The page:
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COVID19: Of 105 suspects and a messed-up JLNM quarantine centre

Srinagar, Mar 29: It is a complete mess at Jawahar Lal Nehru Memorial Hospital (JLNM) in Rainawari here.

With 105 COVID-19 contacts quarantined at the hospital, there is a visible daily struggle between doctors and these people. And it is hard to determine who should be blamed?


One batch among these 105 are around 12 close family members of the elderly Srinagar man who passed away earlier this week. Apart from the deceased’s son, the 12 include three children (ages 3, 7, and 12) as well.

The deceased had travelled in India and attended a religious gathering which included some foreigners as well and it is highly likely he may have contracted the virus from them.


Speaking to The Kashmir Monitor over the phone, one of the family members said while they were staying put in the hospital, they have realised it is becoming more of a danger for them.

“We 12 have been set-up in one hall but we have to share a single washroom with at least 20 other suspects. We know we can’t expect home like treatment, but common sense says we are at risk since the other suspects have not been tested yet,” the family member said.

“The other day, one of the kids from suspects kept in another hall was not well and puked in the washroom, no one cleaned in. And we don’t know whether should use the washroom or not,” the family member said.

All 12, he said, have tested negative.

Sources in the hospital said that there are two positive COVID-19 patients isolated in one of the wards, while 105 contacts of patients tested positive for the virus have been put up in at least seven halls.

COVID19: Of 105 suspects and a messed-up JLNM quarantine centre

Most of them include family members and contacts of Hyderpora (deceased patient) and Natipora cases.

An 11-day-old baby and its mother is among the 105.

Each ward has different number ­– 25, 20, 16, 12, 10, 10… – of suspects in it

A chunk of them come from Chattabal area of Srinagar. Many of them even tried to flee from the hospital twice in the last 48 hours.

A female from Chattabal put up in the hospital said they are not demanding a five-star hotel treatment, they just want to be safe and have proper food.

“We were served stale bread. We are being treated as untouchables. No one attends us, our samples haven’t been taken even though it is our third day here,” she told this reporter on Saturday.

The nearest testing facility for such suspects is Chest Diseases Hospital as JLNM is yet not equipped to test patients for coronavirus.


The Kashmir Monitor had a detailed discussion with Resident Medical Officer JLNM, Dr Bilquis Shah. Dr Shah is supervising the isolation and quarantine of suspects in the hospital.

The doctor clearly has her hands full during this crisis. Her shift these days starts at 8 in the morning and ends by midnight.

She said 18 patients in the hospital have been tested so far, of which two came out COVID-19 positive.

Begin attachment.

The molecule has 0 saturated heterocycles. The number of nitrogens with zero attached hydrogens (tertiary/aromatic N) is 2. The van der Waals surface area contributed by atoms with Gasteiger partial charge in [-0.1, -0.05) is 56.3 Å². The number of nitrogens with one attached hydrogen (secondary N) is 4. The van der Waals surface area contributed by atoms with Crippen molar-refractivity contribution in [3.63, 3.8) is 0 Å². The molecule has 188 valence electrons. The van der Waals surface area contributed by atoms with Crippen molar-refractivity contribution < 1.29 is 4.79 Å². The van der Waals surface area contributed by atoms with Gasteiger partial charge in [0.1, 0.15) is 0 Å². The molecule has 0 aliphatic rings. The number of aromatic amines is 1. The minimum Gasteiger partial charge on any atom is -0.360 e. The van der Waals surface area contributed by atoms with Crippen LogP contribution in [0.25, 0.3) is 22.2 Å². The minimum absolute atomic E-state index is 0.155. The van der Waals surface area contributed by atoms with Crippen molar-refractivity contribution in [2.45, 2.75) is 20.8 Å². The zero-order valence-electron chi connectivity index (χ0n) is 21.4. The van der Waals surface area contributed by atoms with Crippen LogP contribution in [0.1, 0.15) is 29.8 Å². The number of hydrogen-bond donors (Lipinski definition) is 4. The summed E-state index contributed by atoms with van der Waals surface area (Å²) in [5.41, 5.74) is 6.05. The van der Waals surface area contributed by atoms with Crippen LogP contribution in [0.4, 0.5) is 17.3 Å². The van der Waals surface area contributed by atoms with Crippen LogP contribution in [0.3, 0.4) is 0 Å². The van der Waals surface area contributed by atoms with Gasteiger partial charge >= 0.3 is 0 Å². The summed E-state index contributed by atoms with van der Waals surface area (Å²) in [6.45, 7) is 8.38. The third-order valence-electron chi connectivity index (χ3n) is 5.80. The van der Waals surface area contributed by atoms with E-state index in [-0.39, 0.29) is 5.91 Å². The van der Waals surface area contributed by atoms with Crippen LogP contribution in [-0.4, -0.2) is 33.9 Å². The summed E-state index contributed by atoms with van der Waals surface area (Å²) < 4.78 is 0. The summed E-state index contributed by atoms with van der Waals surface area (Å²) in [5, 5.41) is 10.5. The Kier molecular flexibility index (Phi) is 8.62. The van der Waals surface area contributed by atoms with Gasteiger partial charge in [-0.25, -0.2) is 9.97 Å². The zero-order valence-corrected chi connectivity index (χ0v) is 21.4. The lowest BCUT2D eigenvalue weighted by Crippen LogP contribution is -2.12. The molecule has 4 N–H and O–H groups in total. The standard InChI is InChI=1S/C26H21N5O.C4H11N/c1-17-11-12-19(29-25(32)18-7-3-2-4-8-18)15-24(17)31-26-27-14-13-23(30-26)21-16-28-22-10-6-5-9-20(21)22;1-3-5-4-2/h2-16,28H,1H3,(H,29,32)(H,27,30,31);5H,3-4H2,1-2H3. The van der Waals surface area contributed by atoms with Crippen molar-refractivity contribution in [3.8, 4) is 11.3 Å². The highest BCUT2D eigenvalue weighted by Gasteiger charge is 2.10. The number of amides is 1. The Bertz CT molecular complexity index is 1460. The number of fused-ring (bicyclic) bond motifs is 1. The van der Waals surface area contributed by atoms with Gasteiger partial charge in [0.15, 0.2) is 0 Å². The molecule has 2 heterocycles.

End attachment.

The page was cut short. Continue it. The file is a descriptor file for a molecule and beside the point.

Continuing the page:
“You won’t believe how much hassle we had to face while preparing for sampling the suspects. We did not have proper logistics and had to go and find dealers for even the smallest of things, like test bags, and other equipment needed to sample them,” she said.

The samples will be send to CD hospital since JLNM doesn’t have the facility to test for coronavirus yet.

“We hope to sample at least 30 of them on Saturday,” she said.

Asked about the safety concerns raised by the suspects, Dr Shah said the hospital has provided the all “possible facilities” it can in current circumstances.

“The thing is these suspects want home-like comfort. They want separate washrooms, hot water for bathing, extra cushions, soup and the like. We cannot provide them that right now. We have put them in large separate halls,” she said.

The hospital administration, the doctor said, provided all medicines to the suspects with comorbidities like diabetes or hypertension.

“Even baby food, which was hard to get, was arranged for the infant,” she said.

The suspects from Chattabal and Batamaloo, she said, are always looking for a way out.

“We have five policemen guarding them. But the issue is when they try to flee, no one dares to even go close to them because of the possibility of getting infected.”

“The bottom-line for them is that they want to go home. That is not possible though,” she said.

Asked if all of them using common bathrooms fails the purpose of the quarantine, the doctor said the hospital cannot give them separate washrooms.

“See this hospital was not meant to be a quarantine facility for suspects. It was meant to only treat any positive cases. But as cases are surging every day, we have to take the responsibility. There is only one washroom for each ward. They could have been put up in hotel rooms, or even at homes, but the issue is whether they would follow the strict isolation rules or not,” she said.

The doctors at JLNM, she said, have these days turned more into “pehredaar” (guards).

 Asked about food, Dr Shah said they had a lot of difficulty finding a vendor who would cook separately for these suspects.

“We finally did find one.”

Asked about home food, she said that they do allow the same but have strictly told the suspects that it has to be carried and delivered in disposable bags.

“Anything going in (from the facilities) in these wards cannot come out because of the fear of infection.”

The doctor suggested that even if their tests turned negative, the suspects still had to be in isolation.

“I suggest if they go home after that, there should be policemen guarding each of their homes to ensure they don’t venture out,” she added.